A new collection of articles explores mapping brain overexcitability that underpins the dysregulation of vigilance, sleep-wake cycles, and validating effective biomarkers for Alzheimer's disease.
A new hypothesis suggests when people are awake during the biological circadian night there are neurophysiological changes in the brain that alters the way in which we interact with the world, especially when it comes to impulse control, information processing, and reward processing.
Children who sleep less than 9 hours per night have significant differences in brain regions associated with memory, intelligence, and well-being compared to their peers who sleep 9 or more hours per night. Less sleep in children was also associated with increased risks of depression, anxiety, and impulsive behaviors.
The activity of MCH neurons in the lateral hypothalamus during sleep recapitulates REM sleep effects on reducing drug-seeking behaviors.
A new pillow and mattress system stimulates the body to trigger sleepy feelings by using heating and cooling sensations. Researchers say the new system helps people fall asleep faster and improves the quality of overall sleep.
During REM sleep, the locus coeruleus stops releasing noradrenaline. By blocking the cascade, the association between memory and emotional response is broken. This may not occur so frequently in restless sleepers, resulting in rumination and PTSD-like symptoms. For those who usually sleep well, embarrassing feelings experienced at night may be reduced by morning.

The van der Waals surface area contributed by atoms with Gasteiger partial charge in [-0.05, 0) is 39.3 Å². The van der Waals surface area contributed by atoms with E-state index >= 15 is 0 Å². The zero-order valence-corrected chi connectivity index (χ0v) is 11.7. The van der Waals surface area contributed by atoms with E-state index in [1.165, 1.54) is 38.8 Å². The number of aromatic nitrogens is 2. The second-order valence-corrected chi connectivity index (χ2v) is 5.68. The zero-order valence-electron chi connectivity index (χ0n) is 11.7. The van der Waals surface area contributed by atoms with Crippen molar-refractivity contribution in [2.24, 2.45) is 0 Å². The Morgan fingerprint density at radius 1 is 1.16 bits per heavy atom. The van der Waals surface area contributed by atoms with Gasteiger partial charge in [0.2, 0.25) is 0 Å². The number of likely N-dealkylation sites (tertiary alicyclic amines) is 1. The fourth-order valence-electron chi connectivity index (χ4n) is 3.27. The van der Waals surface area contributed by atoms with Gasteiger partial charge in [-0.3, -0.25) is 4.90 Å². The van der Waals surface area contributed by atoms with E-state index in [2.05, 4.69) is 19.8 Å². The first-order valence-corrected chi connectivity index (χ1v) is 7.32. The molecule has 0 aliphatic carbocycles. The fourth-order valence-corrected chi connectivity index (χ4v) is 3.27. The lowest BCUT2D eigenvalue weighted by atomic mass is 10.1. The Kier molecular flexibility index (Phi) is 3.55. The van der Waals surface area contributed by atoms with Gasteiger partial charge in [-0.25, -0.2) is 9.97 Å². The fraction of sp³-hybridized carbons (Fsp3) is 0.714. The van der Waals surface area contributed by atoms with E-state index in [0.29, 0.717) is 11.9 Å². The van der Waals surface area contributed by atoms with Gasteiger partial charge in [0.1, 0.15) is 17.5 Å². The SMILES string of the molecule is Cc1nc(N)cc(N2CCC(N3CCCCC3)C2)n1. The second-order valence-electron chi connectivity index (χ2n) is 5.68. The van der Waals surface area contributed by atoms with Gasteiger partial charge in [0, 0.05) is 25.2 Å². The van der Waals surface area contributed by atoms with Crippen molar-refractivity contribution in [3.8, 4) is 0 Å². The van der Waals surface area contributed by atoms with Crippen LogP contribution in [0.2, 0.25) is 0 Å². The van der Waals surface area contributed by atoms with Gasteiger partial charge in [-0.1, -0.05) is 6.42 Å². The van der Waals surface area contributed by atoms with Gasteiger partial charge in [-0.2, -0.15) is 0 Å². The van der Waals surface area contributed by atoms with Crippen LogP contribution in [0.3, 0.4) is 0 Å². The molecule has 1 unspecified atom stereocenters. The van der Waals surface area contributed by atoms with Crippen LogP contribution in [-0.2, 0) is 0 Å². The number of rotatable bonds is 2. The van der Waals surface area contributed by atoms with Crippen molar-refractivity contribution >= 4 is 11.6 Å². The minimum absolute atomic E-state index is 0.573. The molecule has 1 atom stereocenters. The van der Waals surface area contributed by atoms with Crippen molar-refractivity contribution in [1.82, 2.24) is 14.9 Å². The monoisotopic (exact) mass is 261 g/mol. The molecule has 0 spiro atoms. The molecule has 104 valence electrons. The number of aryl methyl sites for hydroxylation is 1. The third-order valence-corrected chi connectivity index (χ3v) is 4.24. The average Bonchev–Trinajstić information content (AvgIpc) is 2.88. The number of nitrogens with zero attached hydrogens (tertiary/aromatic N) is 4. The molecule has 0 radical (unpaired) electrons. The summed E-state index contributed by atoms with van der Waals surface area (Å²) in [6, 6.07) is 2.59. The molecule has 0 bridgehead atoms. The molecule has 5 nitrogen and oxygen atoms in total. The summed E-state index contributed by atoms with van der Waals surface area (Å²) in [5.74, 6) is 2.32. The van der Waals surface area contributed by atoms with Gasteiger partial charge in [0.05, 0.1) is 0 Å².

Noradrenaline, a stress-related neurotransmitter, may cause you to wake at night but researchers say it's a normal part of a good night's sleep.
A study of the cerebral cortex discovered there is a robust response to sound during sleep that largely mirrored the brain's response during wakefulness. However, differences in brain waves that help the brain understand sound and anticipate what comes next is missing during sleep.
During sleep, the brain analyzes auditory input but is unable to focus on the sound or identify the noise; therefore no conscious awareness of the stimuli occurs.
Ripples occur in the human cortex, both while we are awake and asleep.
Study uncovers how splines, a newly identified pattern of rhythmic communication between the right and left hemispheres of the brain, improve brain communication as a result of dreaming and running.